Answer: Hilton should credit you the double points — on the double. Dragging this out for weeks and then offering only a fraction of the award points is completely unacceptable.
It would be bad enough if Hilton was doing this to a tourist. But for someone like you, who spends more nights in a Hilton hotel than at home, it shouldn’t even be necessary to ask twice.
Is Hilton required to credit you for your stay within a certain time? As far as I can tell, no.
The terms and conditions for HHonors, Hilton’s loyalty program, are silent on this issue. (You can read it online here.) It says a lot about what your obligation is to the company. For example, if you don’t earn points in any 12 consecutive months, you could lose everything. But it doesn’t really mention Hilton’s responsibility to you. Specifically, there are no assurances that Hilton will credit you with a hotel stay within a specific period of time.
So by failing to put the points in your account, Hilton wasn’t violating its own terms. But how about reneging on the double points deal and offering just 5,000 points? Again, Hilton gives itself a broad license in its terms to “add, modify, delete or otherwise change any of the rules, procedures, conditions, benefits, Rewards or Reward levels pertaining to the Program at its sole discretion, with or without notice.”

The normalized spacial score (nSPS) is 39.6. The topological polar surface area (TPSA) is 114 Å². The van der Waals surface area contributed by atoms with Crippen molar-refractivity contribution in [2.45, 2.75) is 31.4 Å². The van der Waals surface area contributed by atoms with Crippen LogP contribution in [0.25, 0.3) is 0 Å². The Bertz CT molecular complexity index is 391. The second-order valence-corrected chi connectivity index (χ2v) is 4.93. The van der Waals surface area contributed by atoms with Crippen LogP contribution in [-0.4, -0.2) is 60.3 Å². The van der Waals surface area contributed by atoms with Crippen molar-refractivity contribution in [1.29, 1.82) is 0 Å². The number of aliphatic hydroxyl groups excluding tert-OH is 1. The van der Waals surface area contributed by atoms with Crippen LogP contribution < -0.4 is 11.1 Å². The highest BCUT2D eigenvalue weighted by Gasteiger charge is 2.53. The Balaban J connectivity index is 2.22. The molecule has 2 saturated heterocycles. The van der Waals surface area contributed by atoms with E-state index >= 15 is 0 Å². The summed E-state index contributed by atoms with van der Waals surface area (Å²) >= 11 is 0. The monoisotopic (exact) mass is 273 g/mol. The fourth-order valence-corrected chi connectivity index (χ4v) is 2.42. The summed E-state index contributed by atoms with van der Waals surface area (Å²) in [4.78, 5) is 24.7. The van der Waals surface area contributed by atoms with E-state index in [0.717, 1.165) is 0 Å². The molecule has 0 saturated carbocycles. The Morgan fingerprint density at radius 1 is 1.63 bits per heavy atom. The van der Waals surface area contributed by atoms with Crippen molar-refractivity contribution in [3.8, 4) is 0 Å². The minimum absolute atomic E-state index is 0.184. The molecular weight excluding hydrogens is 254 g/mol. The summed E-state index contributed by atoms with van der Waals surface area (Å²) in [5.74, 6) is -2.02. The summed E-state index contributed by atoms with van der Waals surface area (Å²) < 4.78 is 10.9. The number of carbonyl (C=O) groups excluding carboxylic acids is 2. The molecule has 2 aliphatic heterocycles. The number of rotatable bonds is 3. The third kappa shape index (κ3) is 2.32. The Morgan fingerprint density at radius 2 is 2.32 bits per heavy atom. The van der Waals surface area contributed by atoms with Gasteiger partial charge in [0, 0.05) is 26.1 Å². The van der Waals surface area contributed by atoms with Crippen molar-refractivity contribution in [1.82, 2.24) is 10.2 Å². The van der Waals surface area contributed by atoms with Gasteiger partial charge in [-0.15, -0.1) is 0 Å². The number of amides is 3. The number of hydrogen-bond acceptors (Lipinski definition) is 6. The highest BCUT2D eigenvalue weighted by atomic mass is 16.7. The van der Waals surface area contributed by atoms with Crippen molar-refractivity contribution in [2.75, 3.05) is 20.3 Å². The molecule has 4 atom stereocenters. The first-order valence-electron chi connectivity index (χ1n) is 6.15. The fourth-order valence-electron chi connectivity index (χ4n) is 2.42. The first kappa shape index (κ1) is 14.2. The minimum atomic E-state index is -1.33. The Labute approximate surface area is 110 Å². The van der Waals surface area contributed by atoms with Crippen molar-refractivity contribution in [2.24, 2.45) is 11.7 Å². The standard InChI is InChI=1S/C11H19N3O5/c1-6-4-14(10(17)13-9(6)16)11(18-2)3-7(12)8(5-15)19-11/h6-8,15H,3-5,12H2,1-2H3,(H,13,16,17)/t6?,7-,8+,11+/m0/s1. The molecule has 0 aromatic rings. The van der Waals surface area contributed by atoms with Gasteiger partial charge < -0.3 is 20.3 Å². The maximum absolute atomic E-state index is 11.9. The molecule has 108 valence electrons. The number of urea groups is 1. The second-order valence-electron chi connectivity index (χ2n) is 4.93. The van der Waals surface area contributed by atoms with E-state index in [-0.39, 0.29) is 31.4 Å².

In other words, Hilton did nothing wrong. And it did everything wrong.
You don’t treat a customer like this.
I think this might have gone smoother if you’d taken a moment to compose a short, cordial note and sent it to Hilton. A written request is far more difficult for a travel company to ignore.
I contacted Hilton on your behalf, and it contacted you and explained that the Hilton property where you booked your rooms had experienced a “problem” with posting award points. You’ve been credited with all of your points.